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Reply on behalf of SAN

I am writing in response to the questionnaire put out by the Canada Council for the Arts, as part of the revision of their electroacoustic music programme. I have responded to two of the questions, both from an international perspective and also as a board member and past chair of Sonic Arts Network. I hope that this helps you in the production of your report.

The CEC Role
* Are any publications getting beyond the membership to a national or international profile?

One of the many international links which the CEC and SAN have fostered is in the area of publications. Not only do the CEC and SAN benefit from the re-publication of each other's materials (articles from Contact! and eContact! have often be reproduced in SAN publications), but specially commissioned articles, such as Ian Chuprun's keynote article in a recent issue of SAN's DIFFUSION and the eContact! Issue dedicated to SAN. The CEC's publications are certainly widely respected by the SAN membership.

* Are there models of other service organisations for electroacoustic music outside Canada? How are these organisations similar - or not - for this artform with regard to both structure and mandate?

SONIC ARTS NETWORK - a little background...

Sonic Arts Network, the leading promoter of electroacoustic music and sonic art in the UK, exists to further - through creation, dissemination and research - the creative use of technology, which is transforming the nature and practice of music, and its access in education and the wider community.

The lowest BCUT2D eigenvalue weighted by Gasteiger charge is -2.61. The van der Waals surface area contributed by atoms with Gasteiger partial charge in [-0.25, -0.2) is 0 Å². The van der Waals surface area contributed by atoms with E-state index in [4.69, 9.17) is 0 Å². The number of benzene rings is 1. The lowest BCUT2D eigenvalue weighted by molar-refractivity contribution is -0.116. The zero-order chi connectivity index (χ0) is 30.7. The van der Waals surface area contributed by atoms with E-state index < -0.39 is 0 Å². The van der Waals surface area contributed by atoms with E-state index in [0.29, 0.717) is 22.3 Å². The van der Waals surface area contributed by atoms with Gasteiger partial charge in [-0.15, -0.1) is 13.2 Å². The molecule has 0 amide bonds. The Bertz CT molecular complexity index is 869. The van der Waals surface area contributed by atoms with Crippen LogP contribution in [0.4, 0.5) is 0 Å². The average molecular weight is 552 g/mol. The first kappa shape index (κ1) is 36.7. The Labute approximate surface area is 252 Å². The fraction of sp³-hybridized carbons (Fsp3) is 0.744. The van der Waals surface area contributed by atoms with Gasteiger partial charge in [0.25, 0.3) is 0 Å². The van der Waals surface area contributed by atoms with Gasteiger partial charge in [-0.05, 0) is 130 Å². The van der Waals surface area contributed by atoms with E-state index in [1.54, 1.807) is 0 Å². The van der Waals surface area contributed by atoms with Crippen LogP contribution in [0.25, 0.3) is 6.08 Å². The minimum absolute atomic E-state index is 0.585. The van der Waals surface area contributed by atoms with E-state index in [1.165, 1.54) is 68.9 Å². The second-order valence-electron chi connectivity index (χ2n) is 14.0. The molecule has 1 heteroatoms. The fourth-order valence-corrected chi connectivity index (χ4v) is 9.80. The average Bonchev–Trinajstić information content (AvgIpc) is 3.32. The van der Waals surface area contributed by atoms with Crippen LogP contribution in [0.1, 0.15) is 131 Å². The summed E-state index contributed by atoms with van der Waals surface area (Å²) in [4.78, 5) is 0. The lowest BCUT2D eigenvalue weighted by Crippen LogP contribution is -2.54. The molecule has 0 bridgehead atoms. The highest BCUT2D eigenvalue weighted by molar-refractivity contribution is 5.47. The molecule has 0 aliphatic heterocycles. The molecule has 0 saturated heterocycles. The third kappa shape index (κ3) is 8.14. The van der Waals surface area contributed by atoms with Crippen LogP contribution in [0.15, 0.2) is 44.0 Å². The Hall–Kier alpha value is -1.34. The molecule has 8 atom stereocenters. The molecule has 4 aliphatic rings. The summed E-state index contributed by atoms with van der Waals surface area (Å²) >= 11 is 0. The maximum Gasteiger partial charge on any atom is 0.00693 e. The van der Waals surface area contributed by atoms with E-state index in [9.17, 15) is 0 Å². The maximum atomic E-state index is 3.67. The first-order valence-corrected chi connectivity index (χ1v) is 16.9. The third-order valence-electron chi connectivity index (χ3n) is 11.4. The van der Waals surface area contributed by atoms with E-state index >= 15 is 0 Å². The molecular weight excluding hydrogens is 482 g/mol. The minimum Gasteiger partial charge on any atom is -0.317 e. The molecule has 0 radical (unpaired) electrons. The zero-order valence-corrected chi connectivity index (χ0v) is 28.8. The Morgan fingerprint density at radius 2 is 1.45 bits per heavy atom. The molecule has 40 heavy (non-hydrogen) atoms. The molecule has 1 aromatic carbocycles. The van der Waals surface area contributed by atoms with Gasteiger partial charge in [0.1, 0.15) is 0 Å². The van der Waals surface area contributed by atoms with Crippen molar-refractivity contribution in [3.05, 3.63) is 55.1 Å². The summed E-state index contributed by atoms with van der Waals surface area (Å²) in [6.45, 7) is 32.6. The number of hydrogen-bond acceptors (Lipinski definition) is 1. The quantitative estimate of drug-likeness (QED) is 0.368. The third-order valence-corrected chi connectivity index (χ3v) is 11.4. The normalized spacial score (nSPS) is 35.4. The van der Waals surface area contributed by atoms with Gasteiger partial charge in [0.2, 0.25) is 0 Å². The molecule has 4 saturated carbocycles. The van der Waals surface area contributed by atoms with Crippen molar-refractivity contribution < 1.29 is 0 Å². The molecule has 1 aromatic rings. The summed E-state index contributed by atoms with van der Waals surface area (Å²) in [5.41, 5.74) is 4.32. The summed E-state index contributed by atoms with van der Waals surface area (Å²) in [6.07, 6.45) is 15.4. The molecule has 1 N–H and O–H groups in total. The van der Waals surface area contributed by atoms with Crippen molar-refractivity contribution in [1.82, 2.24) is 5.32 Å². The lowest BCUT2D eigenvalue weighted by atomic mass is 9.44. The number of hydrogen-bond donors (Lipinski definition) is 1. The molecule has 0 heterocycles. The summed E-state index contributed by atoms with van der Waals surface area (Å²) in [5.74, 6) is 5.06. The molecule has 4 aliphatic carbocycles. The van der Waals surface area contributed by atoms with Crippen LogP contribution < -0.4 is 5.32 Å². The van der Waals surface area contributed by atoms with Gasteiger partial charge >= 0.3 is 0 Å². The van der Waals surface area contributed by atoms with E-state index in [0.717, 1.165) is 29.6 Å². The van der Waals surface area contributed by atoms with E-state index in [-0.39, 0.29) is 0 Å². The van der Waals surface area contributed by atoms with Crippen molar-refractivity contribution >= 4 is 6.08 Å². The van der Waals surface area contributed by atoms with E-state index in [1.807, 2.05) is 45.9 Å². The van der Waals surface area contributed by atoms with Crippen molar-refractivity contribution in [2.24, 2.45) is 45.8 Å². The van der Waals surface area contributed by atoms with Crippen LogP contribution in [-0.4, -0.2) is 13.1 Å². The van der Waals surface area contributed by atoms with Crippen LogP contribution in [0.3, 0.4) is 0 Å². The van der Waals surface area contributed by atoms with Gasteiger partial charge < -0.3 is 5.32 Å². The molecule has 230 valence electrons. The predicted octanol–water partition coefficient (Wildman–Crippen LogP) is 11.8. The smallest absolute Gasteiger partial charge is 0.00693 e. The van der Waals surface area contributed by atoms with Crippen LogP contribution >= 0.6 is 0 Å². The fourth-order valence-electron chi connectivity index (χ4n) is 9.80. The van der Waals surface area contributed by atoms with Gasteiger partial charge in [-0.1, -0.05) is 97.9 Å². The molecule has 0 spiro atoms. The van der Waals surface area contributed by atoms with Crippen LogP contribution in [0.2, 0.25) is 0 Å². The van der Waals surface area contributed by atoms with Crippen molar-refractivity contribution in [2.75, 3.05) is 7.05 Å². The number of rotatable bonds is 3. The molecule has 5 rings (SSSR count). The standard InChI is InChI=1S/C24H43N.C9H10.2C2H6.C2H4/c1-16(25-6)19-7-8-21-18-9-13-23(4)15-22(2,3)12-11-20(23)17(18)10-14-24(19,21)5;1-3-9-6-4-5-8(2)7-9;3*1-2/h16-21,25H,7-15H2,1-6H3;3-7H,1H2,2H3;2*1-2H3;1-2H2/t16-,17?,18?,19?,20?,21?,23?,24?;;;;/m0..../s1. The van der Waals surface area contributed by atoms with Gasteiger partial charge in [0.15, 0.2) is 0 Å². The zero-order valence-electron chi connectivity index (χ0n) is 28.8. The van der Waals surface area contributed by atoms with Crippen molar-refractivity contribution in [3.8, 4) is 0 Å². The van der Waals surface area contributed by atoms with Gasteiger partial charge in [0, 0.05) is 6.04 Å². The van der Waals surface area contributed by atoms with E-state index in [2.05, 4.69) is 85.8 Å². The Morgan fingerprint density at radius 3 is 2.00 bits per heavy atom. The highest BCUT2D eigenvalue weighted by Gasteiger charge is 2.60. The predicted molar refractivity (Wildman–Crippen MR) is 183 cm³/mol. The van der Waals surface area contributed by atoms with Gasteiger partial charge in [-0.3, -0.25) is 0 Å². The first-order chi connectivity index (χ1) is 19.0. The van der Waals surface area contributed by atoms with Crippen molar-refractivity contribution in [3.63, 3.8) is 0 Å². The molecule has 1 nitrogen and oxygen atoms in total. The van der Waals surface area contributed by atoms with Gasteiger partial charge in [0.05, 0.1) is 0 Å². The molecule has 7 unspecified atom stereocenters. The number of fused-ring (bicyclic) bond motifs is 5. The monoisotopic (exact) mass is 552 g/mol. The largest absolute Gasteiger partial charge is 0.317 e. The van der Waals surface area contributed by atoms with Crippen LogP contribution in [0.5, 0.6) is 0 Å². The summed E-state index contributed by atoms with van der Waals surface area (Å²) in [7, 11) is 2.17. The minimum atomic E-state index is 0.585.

Set up in 1979 as EMAS (The Electroacoustic Music Association of Great Britain), it received its first funding from the former Arts Council of Great Britain (for equipment purchase) in 1981. In 1983, the grant was increased to include administration costs and that year EMAS employed its first administrator. Since then the administration team has increased to two employees in the London office and one and a half in the Huddersfield office.

The annual revenue funding from the Arts Council of England (ACE) is currently over £100,000 per annum and the company has a turnover of over £200,000 per annum. The extra income generally comes from one-off project funding (often with European development monies) through our highly successful education work. It is important to point out that SAN Education would certainly NOT be in the position it is without the core funding grant received from the ACE

The membership base of SAN is currently over 300 members, including international members. Due to our funding from ACE, are members are able to benefit from an organisation which represents them both nationally and internationally, in all aspects of the promotion of and dissemination of information about sonic art, in its widest possible context.

On a personal level....I have been observing the debate on this issue on CECDiscuss and also on CECBoard, in my position as the SAN representative, and I must register, in the strongest terms possible, my dismay at the apparent invisibility of the CEC to the Canada Council for the Arts. How can it be that an organisation with the international respect and gravitas of the CEC can not have the true recognition it deserves in its own country? This is beyond my comprehension as an observer from across the water - many, many missed opportunities. This must be remedied as soon as possible for the sake of the electroacoustic community in Canada.


Dr. Pete Stollery
Northern College
Hilton Place
Scotland UK

BEd(Hons) Music at Northern College

Sonic Arts Network

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